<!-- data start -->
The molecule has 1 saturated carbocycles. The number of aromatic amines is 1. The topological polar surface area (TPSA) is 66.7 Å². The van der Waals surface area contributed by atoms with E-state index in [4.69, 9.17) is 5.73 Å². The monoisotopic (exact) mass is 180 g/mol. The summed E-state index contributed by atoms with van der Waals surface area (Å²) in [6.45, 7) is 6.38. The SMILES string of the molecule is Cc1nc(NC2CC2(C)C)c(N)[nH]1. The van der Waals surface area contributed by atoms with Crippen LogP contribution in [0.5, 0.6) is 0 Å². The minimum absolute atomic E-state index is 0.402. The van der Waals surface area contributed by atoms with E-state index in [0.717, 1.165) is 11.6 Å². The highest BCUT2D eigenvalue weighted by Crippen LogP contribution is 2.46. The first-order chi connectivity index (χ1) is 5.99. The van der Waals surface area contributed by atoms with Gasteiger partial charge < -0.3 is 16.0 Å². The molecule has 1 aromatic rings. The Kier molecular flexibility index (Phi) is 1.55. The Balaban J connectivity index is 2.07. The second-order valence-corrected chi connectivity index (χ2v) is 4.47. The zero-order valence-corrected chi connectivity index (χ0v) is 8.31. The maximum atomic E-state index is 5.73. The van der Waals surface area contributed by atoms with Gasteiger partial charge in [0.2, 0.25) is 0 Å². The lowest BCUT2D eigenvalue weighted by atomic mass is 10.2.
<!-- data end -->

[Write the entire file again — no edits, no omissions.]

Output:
The molecule has 1 saturated carbocycles. The number of aromatic amines is 1. The topological polar surface area (TPSA) is 66.7 Å². The van der Waals surface area contributed by atoms with E-state index in [4.69, 9.17) is 5.73 Å². The monoisotopic (exact) mass is 180 g/mol. The summed E-state index contributed by atoms with van der Waals surface area (Å²) in [6.45, 7) is 6.38. The SMILES string of the molecule is Cc1nc(NC2CC2(C)C)c(N)[nH]1. The van der Waals surface area contributed by atoms with Crippen LogP contribution in [0.5, 0.6) is 0 Å². The minimum absolute atomic E-state index is 0.402. The van der Waals surface area contributed by atoms with E-state index in [0.717, 1.165) is 11.6 Å². The highest BCUT2D eigenvalue weighted by Crippen LogP contribution is 2.46. The first-order chi connectivity index (χ1) is 5.99. The van der Waals surface area contributed by atoms with Gasteiger partial charge < -0.3 is 16.0 Å². The molecule has 1 aromatic rings. The Kier molecular flexibility index (Phi) is 1.55. The Balaban J connectivity index is 2.07. The second-order valence-corrected chi connectivity index (χ2v) is 4.47. The zero-order valence-corrected chi connectivity index (χ0v) is 8.31. The maximum atomic E-state index is 5.73. The van der Waals surface area contributed by atoms with Gasteiger partial charge in [0.2, 0.25) is 0 Å². The lowest BCUT2D eigenvalue weighted by atomic mass is 10.2.